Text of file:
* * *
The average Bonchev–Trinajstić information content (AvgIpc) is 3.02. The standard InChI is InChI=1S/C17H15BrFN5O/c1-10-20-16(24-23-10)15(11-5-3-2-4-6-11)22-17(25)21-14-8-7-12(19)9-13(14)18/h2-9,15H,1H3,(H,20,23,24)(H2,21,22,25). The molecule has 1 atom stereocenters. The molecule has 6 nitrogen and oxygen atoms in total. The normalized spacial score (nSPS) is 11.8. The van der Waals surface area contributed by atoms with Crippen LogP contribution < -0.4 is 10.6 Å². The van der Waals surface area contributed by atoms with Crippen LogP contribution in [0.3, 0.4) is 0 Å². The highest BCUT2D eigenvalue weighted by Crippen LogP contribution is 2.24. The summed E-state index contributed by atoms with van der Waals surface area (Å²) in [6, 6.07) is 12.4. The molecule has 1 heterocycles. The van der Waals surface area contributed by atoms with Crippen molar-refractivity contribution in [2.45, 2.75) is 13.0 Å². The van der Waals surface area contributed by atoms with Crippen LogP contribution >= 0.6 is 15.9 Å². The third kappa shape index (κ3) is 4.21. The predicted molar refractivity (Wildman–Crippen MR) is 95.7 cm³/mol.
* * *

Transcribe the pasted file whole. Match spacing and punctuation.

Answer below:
The average Bonchev–Trinajstić information content (AvgIpc) is 3.02. The standard InChI is InChI=1S/C17H15BrFN5O/c1-10-20-16(24-23-10)15(11-5-3-2-4-6-11)22-17(25)21-14-8-7-12(19)9-13(14)18/h2-9,15H,1H3,(H,20,23,24)(H2,21,22,25). The molecule has 1 atom stereocenters. The molecule has 6 nitrogen and oxygen atoms in total. The normalized spacial score (nSPS) is 11.8. The van der Waals surface area contributed by atoms with Crippen LogP contribution < -0.4 is 10.6 Å². The van der Waals surface area contributed by atoms with Crippen LogP contribution in [0.3, 0.4) is 0 Å². The highest BCUT2D eigenvalue weighted by Crippen LogP contribution is 2.24. The summed E-state index contributed by atoms with van der Waals surface area (Å²) in [6, 6.07) is 12.4. The molecule has 1 heterocycles. The van der Waals surface area contributed by atoms with Crippen molar-refractivity contribution in [2.45, 2.75) is 13.0 Å². The van der Waals surface area contributed by atoms with Crippen LogP contribution >= 0.6 is 15.9 Å². The third kappa shape index (κ3) is 4.21. The predicted molar refractivity (Wildman–Crippen MR) is 95.7 cm³/mol.